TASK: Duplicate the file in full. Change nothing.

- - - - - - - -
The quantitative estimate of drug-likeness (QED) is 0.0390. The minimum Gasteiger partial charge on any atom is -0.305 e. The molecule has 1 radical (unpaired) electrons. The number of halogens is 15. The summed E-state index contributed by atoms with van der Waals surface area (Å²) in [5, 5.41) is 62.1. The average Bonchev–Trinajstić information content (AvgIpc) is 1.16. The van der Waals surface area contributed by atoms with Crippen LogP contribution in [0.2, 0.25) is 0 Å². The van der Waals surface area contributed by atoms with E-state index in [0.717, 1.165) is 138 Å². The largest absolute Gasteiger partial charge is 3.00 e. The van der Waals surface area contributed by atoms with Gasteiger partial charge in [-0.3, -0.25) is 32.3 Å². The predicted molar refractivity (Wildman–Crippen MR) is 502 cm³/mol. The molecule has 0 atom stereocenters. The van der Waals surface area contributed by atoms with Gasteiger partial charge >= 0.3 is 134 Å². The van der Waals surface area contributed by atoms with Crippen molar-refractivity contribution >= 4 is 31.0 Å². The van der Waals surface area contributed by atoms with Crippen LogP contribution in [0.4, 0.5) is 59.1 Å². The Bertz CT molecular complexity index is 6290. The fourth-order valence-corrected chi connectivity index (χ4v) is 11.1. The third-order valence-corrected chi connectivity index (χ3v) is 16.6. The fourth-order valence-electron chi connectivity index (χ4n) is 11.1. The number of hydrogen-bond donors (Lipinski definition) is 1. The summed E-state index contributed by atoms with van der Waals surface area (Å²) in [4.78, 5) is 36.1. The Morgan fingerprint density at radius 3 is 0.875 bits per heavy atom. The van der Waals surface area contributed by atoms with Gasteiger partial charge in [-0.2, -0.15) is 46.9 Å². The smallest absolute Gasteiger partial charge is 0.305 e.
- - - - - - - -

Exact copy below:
The quantitative estimate of drug-likeness (QED) is 0.0390. The minimum Gasteiger partial charge on any atom is -0.305 e. The molecule has 1 radical (unpaired) electrons. The number of halogens is 15. The summed E-state index contributed by atoms with van der Waals surface area (Å²) in [5, 5.41) is 62.1. The average Bonchev–Trinajstić information content (AvgIpc) is 1.16. The van der Waals surface area contributed by atoms with Crippen LogP contribution in [0.2, 0.25) is 0 Å². The van der Waals surface area contributed by atoms with E-state index in [0.717, 1.165) is 138 Å². The largest absolute Gasteiger partial charge is 3.00 e. The van der Waals surface area contributed by atoms with Gasteiger partial charge in [-0.3, -0.25) is 32.3 Å². The predicted molar refractivity (Wildman–Crippen MR) is 502 cm³/mol. The molecule has 0 atom stereocenters. The van der Waals surface area contributed by atoms with Gasteiger partial charge >= 0.3 is 134 Å². The van der Waals surface area contributed by atoms with Crippen molar-refractivity contribution >= 4 is 31.0 Å². The van der Waals surface area contributed by atoms with Crippen LogP contribution in [0.4, 0.5) is 59.1 Å². The Bertz CT molecular complexity index is 6290. The fourth-order valence-corrected chi connectivity index (χ4v) is 11.1. The third-order valence-corrected chi connectivity index (χ3v) is 16.6. The fourth-order valence-electron chi connectivity index (χ4n) is 11.1. The number of hydrogen-bond donors (Lipinski definition) is 1. The summed E-state index contributed by atoms with van der Waals surface area (Å²) in [4.78, 5) is 36.1. The Morgan fingerprint density at radius 3 is 0.875 bits per heavy atom. The van der Waals surface area contributed by atoms with Gasteiger partial charge in [-0.2, -0.15) is 46.9 Å². The smallest absolute Gasteiger partial charge is 0.305 e.